Teetering my heels on the curb, I’m staring into the street when the car pulls up. It stops just short of me, and backs into the spot on my left. The driver pops out, and goes around the back of the vehicle, closing the trunk he just popped as he tells me “It’s full.” He’s a gangly man, past middle age, and wearing an oversized Hawaiian shirt. There’s a small tupperware container tied around his neck that says donations on it. One dollar bills flap out of his shirt pockets. It’s rare that a driver has so much flare.
The passenger door opens, and he folds the seat up. “I have to make some room in here,” he says, sliding a stack of blankets behind his seat, and out of the way. This makes room for my suitcase. Having to sit in the front passenger seat, I wonder if this is a real taxi. How did it get here? There’s not any stickers on the windshield. I haven’t checked my phone.
The driver goes back around the car, gets those long legs in, and settles behind the wheel. All big smiles. But as he starts to drive I notice he’s got a black eye on his right side. I hope it’s not from the previous passenger. I still don’t know where we’re going, but now I’m a little too afraid to ask. And I don’t have any cash for his bucket. I’m sure it would be rude to ask to see his license. Not taxi, but his driver’s license. This guy is all over the road. I finally figure to ask him who does he work for?
“The people, man. All the people,” he says. Strangely jovial, talking through that big ugly smile. “What most of these people don’t realize, is you have to take the wheel.”
“That doesn’t seem right. You’re driving,” I say.
“You’ve gotta grab the wheel, man. You gotta grab it and hang on,” he says, emphatically grabbing the steering wheel and jerking it from side to side.
“Yeah sure, I’m getting ya.”
“Ah, you think you are, but are ya?” he asks.
Truth is I don’t know. I’m getting more uncomfortable every second. If it wasn’t for my survival instinct being enacted as he swerves from lane to lane, I’d really lose it. Then I start to hear giggling, coming from the rear of the vehicle. I look over at him, hunched over the wheel, grinning like a goof into the sun. I hear the giggling again, louder this time. I look into the backseat, but it’s only blankets and my case.
“Who’s giggling?” I ask.
He turns that crooked smile on me once more and says, “That’s Myra.”
I sink into the seat, terror comes over me, and I’m unable to deal anymore. What does this mean? The instinct for flight kicks in, which causes me to wake up, on the subway. Although I don’t know in what part of the city. I’m just glad the nightmare is over. I’ll probably spend the rest of the night getting home, but I have plenty to think about.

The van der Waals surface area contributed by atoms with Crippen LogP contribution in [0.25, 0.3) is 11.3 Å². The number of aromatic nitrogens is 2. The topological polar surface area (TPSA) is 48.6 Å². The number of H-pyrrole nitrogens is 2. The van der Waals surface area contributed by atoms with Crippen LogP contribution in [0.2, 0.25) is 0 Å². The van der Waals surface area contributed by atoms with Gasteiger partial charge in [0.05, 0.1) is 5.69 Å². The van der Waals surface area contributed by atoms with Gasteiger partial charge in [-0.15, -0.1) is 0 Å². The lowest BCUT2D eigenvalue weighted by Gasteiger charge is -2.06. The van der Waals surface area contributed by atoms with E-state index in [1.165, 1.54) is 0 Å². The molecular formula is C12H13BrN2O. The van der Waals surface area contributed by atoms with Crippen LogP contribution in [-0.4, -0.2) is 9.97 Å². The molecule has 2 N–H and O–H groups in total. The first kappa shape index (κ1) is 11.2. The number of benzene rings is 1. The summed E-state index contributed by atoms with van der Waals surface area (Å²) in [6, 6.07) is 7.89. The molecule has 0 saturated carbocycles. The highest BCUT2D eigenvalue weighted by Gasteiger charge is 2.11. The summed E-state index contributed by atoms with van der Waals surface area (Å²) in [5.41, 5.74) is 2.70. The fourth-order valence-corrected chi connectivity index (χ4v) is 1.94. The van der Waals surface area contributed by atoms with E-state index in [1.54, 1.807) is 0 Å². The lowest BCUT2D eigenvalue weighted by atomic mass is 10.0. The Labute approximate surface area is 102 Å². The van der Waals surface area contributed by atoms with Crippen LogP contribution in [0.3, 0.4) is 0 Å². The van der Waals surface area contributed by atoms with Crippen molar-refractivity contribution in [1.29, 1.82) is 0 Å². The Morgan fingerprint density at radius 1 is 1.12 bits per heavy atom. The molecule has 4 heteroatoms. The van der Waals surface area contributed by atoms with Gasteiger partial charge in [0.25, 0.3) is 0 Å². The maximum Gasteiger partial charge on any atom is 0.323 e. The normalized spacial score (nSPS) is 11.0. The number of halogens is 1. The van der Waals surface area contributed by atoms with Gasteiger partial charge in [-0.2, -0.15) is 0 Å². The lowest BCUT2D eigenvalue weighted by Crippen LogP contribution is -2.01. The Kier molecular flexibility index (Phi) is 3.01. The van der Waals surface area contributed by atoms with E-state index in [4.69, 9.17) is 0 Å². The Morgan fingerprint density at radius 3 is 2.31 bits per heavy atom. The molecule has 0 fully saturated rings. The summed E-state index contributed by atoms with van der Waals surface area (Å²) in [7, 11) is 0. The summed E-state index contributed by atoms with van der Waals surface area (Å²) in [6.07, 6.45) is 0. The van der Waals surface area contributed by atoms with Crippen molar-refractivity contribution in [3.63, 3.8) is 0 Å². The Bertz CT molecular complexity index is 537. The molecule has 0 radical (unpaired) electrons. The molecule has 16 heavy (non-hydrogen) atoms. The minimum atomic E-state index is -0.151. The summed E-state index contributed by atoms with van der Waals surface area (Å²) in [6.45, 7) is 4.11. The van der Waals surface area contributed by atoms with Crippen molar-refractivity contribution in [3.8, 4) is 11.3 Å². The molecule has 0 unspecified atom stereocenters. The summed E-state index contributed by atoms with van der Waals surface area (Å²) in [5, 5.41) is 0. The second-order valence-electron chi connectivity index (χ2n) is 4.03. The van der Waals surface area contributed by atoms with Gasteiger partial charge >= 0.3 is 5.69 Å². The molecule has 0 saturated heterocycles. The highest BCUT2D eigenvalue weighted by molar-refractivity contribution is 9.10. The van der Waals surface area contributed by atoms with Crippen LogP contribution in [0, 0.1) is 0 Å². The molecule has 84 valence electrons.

Today I covered a lot of ground, and made the last of my deliveries several hours ago. Deciding that as late as it was I’d save time by having a drink on my way back. Until I overshot my stop. I’m trying to figure out how long I’ve been asleep and riding the rails. Any estimate reveals the answer is: too long. I shift in the seat from my slouch and the empty pint slides off my lap. No effort is made to prevent it’s clankety-clank on the floor.
I look around in the mostly empty train car, trying to regain my bearings. At least I’m fortunate enough to take the subway, and not have it smell like the county landfill. Who do I have to thank for that? Where is my saviour? And then I see him. He’s sitting just a couple seats in front of me, across the narrow aisle. Yep, today we ride with a celebrity. You may have seen him around. Places like tortillas and toast. French or otherwise, he doesn’t discriminate. If it contains gluten, he’ll be there, sooner or later. Countless times I’ve heard people say they found him, but I never thought it would happen to me.
I should ask him to grant me three wishes. No wait, that’s not right. I grew up with Christianity, it just didn’t take. I guess what I’m saying is that it isn’t completely unfamiliar to me. And they’re always talking about him at the meetings. It sort of centers around that, which I don’t mind despite being a non-believer. Seems to calm the others.
But I do have so many questions. When did he get back? Why is he here now? Am I on the naughty or nice list? What stop is he getting off at? If he’s everywhere, then why does he have to take the subway? I’m tempted to take the seat in front of him and peer around his crucifix to bombard him with my inquiries. Really take the wheel. However, I am a bit concerned this will launch him into a sermon of fire and brimstone. It could be just the thing he’s waiting for. While I don’t mind making someone’s day occasionally, the good people of this train car don’t deserve that.
Look at me, thinking of others. He must be rubbing off on me already. I get the nerve, out of nowhere seemingly, to approach him. When I get around to the front of his crucifix I see a little bin in his lap. And it says donations on it. I keep moving to the next train car.